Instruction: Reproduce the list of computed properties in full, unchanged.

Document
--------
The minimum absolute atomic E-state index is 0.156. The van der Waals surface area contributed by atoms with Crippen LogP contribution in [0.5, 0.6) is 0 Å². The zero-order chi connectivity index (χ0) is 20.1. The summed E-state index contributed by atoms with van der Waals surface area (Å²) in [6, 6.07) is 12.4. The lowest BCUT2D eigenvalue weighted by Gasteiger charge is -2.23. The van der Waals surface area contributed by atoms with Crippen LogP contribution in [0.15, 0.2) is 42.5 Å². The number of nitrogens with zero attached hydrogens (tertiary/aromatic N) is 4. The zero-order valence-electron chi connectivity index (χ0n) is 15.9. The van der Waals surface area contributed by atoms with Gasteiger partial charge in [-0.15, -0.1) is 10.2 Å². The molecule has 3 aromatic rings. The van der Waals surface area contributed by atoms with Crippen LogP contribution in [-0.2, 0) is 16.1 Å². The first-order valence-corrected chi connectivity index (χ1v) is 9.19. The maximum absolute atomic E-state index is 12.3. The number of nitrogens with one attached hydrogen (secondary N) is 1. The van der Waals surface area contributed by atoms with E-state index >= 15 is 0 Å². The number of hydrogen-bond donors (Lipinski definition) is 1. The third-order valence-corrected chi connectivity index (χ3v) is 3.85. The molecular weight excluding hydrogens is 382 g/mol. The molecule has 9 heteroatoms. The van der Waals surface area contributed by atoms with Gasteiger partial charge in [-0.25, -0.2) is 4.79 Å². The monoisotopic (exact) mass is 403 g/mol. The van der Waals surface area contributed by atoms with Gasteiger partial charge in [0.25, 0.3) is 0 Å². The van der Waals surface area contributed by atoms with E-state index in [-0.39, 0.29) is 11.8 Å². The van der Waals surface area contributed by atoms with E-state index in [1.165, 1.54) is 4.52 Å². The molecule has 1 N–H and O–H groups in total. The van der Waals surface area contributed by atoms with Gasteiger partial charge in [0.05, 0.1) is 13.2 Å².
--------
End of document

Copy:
The minimum absolute atomic E-state index is 0.156. The van der Waals surface area contributed by atoms with Crippen LogP contribution in [0.5, 0.6) is 0 Å². The zero-order chi connectivity index (χ0) is 20.1. The summed E-state index contributed by atoms with van der Waals surface area (Å²) in [6, 6.07) is 12.4. The lowest BCUT2D eigenvalue weighted by Gasteiger charge is -2.23. The van der Waals surface area contributed by atoms with Crippen LogP contribution in [0.15, 0.2) is 42.5 Å². The number of nitrogens with zero attached hydrogens (tertiary/aromatic N) is 4. The zero-order valence-electron chi connectivity index (χ0n) is 15.9. The van der Waals surface area contributed by atoms with Gasteiger partial charge in [-0.15, -0.1) is 10.2 Å². The molecule has 3 aromatic rings. The van der Waals surface area contributed by atoms with Crippen LogP contribution in [-0.2, 0) is 16.1 Å². The first-order valence-corrected chi connectivity index (χ1v) is 9.19. The maximum absolute atomic E-state index is 12.3. The number of nitrogens with one attached hydrogen (secondary N) is 1. The van der Waals surface area contributed by atoms with E-state index >= 15 is 0 Å². The number of hydrogen-bond donors (Lipinski definition) is 1. The third-order valence-corrected chi connectivity index (χ3v) is 3.85. The molecular weight excluding hydrogens is 382 g/mol. The molecule has 9 heteroatoms. The van der Waals surface area contributed by atoms with Gasteiger partial charge in [-0.25, -0.2) is 4.79 Å². The monoisotopic (exact) mass is 403 g/mol. The van der Waals surface area contributed by atoms with Gasteiger partial charge in [0.25, 0.3) is 0 Å². The van der Waals surface area contributed by atoms with E-state index in [-0.39, 0.29) is 11.8 Å². The van der Waals surface area contributed by atoms with E-state index in [1.165, 1.54) is 4.52 Å². The molecule has 1 N–H and O–H groups in total. The van der Waals surface area contributed by atoms with Gasteiger partial charge in [0.05, 0.1) is 13.2 Å².